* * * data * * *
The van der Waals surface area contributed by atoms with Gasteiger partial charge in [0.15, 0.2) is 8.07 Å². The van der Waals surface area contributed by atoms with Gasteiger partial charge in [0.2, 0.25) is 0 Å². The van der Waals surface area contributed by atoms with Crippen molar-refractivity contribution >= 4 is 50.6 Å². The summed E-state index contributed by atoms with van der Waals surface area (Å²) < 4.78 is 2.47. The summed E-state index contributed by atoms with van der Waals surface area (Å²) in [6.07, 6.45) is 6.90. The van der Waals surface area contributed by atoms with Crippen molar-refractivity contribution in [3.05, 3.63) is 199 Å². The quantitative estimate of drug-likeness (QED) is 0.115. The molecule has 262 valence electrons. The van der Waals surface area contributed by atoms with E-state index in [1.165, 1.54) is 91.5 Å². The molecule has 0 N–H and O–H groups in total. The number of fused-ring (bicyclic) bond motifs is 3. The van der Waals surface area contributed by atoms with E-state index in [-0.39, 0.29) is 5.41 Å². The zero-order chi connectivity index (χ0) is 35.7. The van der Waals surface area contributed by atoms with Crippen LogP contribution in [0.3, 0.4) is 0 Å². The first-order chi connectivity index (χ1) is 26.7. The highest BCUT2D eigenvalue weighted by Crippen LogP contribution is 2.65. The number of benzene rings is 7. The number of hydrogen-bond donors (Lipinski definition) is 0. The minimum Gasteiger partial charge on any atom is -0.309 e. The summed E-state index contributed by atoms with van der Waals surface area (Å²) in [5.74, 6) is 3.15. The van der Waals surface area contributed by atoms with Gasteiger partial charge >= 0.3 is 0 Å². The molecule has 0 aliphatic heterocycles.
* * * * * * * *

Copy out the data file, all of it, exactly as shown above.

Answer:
The van der Waals surface area contributed by atoms with Gasteiger partial charge in [0.15, 0.2) is 8.07 Å². The van der Waals surface area contributed by atoms with Gasteiger partial charge in [0.2, 0.25) is 0 Å². The van der Waals surface area contributed by atoms with Crippen molar-refractivity contribution >= 4 is 50.6 Å². The summed E-state index contributed by atoms with van der Waals surface area (Å²) < 4.78 is 2.47. The summed E-state index contributed by atoms with van der Waals surface area (Å²) in [6.07, 6.45) is 6.90. The van der Waals surface area contributed by atoms with Crippen molar-refractivity contribution in [3.05, 3.63) is 199 Å². The quantitative estimate of drug-likeness (QED) is 0.115. The molecule has 262 valence electrons. The van der Waals surface area contributed by atoms with E-state index in [1.165, 1.54) is 91.5 Å². The molecule has 0 N–H and O–H groups in total. The number of fused-ring (bicyclic) bond motifs is 3. The van der Waals surface area contributed by atoms with E-state index in [-0.39, 0.29) is 5.41 Å². The zero-order chi connectivity index (χ0) is 35.7. The van der Waals surface area contributed by atoms with Crippen LogP contribution in [0.3, 0.4) is 0 Å². The first-order chi connectivity index (χ1) is 26.7. The highest BCUT2D eigenvalue weighted by Crippen LogP contribution is 2.65. The number of benzene rings is 7. The number of hydrogen-bond donors (Lipinski definition) is 0. The minimum Gasteiger partial charge on any atom is -0.309 e. The summed E-state index contributed by atoms with van der Waals surface area (Å²) in [5.74, 6) is 3.15. The van der Waals surface area contributed by atoms with Gasteiger partial charge >= 0.3 is 0 Å². The molecule has 0 aliphatic heterocycles.